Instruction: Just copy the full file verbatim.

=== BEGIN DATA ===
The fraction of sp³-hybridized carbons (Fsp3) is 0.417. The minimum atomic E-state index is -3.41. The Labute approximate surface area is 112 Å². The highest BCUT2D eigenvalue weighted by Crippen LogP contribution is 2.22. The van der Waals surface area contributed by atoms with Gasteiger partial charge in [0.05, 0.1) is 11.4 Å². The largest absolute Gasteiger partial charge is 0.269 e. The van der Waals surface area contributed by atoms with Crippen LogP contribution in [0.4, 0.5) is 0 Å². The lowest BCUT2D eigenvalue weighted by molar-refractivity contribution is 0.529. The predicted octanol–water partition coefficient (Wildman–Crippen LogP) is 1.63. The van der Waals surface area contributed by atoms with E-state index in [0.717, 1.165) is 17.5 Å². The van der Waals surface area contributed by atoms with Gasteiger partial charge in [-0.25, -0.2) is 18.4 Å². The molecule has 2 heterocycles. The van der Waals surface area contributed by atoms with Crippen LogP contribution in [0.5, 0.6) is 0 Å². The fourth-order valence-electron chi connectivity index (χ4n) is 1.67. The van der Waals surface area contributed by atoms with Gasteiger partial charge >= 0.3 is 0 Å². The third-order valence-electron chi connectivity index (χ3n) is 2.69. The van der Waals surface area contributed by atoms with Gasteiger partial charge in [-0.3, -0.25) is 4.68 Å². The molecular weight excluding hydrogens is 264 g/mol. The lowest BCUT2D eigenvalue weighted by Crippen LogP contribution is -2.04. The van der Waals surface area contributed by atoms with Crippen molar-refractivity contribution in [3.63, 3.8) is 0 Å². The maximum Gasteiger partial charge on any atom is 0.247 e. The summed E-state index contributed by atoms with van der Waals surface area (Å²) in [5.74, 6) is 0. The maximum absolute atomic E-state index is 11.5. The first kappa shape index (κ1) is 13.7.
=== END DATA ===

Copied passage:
The fraction of sp³-hybridized carbons (Fsp3) is 0.417. The minimum atomic E-state index is -3.41. The Labute approximate surface area is 112 Å². The highest BCUT2D eigenvalue weighted by Crippen LogP contribution is 2.22. The van der Waals surface area contributed by atoms with Gasteiger partial charge in [0.05, 0.1) is 11.4 Å². The largest absolute Gasteiger partial charge is 0.269 e. The van der Waals surface area contributed by atoms with Crippen LogP contribution in [0.4, 0.5) is 0 Å². The lowest BCUT2D eigenvalue weighted by molar-refractivity contribution is 0.529. The predicted octanol–water partition coefficient (Wildman–Crippen LogP) is 1.63. The van der Waals surface area contributed by atoms with E-state index in [0.717, 1.165) is 17.5 Å². The van der Waals surface area contributed by atoms with Gasteiger partial charge in [-0.25, -0.2) is 18.4 Å². The molecule has 2 heterocycles. The van der Waals surface area contributed by atoms with Crippen LogP contribution in [0.5, 0.6) is 0 Å². The fourth-order valence-electron chi connectivity index (χ4n) is 1.67. The van der Waals surface area contributed by atoms with Gasteiger partial charge >= 0.3 is 0 Å². The third-order valence-electron chi connectivity index (χ3n) is 2.69. The van der Waals surface area contributed by atoms with Gasteiger partial charge in [-0.3, -0.25) is 4.68 Å². The molecular weight excluding hydrogens is 264 g/mol. The lowest BCUT2D eigenvalue weighted by Crippen LogP contribution is -2.04. The van der Waals surface area contributed by atoms with Crippen molar-refractivity contribution in [3.63, 3.8) is 0 Å². The maximum Gasteiger partial charge on any atom is 0.247 e. The summed E-state index contributed by atoms with van der Waals surface area (Å²) in [5.74, 6) is 0. The maximum absolute atomic E-state index is 11.5. The first kappa shape index (κ1) is 13.7.